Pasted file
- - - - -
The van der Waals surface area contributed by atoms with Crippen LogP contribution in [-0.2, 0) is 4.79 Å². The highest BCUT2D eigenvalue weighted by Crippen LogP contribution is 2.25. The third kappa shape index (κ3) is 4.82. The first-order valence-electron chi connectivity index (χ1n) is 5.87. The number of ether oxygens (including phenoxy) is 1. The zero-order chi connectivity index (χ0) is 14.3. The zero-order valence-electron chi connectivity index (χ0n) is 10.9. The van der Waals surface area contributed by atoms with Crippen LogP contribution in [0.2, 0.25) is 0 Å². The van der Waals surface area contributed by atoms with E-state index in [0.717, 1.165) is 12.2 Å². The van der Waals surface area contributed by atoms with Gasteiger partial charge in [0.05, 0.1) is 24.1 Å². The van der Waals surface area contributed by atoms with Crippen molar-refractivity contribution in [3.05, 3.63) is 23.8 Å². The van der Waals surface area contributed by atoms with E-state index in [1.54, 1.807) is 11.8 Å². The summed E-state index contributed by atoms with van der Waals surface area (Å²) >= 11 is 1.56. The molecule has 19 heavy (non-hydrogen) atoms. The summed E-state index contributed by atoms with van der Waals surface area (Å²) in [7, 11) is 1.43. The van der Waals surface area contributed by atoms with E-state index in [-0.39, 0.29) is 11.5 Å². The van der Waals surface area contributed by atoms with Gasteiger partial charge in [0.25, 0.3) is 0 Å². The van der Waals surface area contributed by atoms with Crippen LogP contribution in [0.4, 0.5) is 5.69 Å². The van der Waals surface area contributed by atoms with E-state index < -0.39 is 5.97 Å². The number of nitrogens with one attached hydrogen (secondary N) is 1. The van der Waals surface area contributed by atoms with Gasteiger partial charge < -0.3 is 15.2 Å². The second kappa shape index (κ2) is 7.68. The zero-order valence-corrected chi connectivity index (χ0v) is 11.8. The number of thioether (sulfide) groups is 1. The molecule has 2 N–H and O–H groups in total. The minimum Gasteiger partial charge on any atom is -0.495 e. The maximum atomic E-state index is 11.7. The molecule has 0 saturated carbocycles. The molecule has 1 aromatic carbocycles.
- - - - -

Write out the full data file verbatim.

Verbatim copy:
The van der Waals surface area contributed by atoms with Crippen LogP contribution in [-0.2, 0) is 4.79 Å². The highest BCUT2D eigenvalue weighted by Crippen LogP contribution is 2.25. The third kappa shape index (κ3) is 4.82. The first-order valence-electron chi connectivity index (χ1n) is 5.87. The number of ether oxygens (including phenoxy) is 1. The zero-order chi connectivity index (χ0) is 14.3. The zero-order valence-electron chi connectivity index (χ0n) is 10.9. The van der Waals surface area contributed by atoms with Crippen LogP contribution in [0.2, 0.25) is 0 Å². The van der Waals surface area contributed by atoms with E-state index in [0.717, 1.165) is 12.2 Å². The van der Waals surface area contributed by atoms with Gasteiger partial charge in [0.05, 0.1) is 24.1 Å². The van der Waals surface area contributed by atoms with Crippen molar-refractivity contribution in [3.05, 3.63) is 23.8 Å². The van der Waals surface area contributed by atoms with E-state index in [1.54, 1.807) is 11.8 Å². The summed E-state index contributed by atoms with van der Waals surface area (Å²) >= 11 is 1.56. The molecule has 19 heavy (non-hydrogen) atoms. The summed E-state index contributed by atoms with van der Waals surface area (Å²) in [7, 11) is 1.43. The van der Waals surface area contributed by atoms with E-state index in [-0.39, 0.29) is 11.5 Å². The van der Waals surface area contributed by atoms with Gasteiger partial charge in [0.25, 0.3) is 0 Å². The van der Waals surface area contributed by atoms with Crippen LogP contribution in [0.4, 0.5) is 5.69 Å². The van der Waals surface area contributed by atoms with E-state index < -0.39 is 5.97 Å². The number of nitrogens with one attached hydrogen (secondary N) is 1. The van der Waals surface area contributed by atoms with Gasteiger partial charge < -0.3 is 15.2 Å². The second kappa shape index (κ2) is 7.68. The zero-order valence-corrected chi connectivity index (χ0v) is 11.8. The number of thioether (sulfide) groups is 1. The molecule has 2 N–H and O–H groups in total. The minimum Gasteiger partial charge on any atom is -0.495 e. The maximum atomic E-state index is 11.7. The molecule has 0 saturated carbocycles. The molecule has 1 aromatic carbocycles.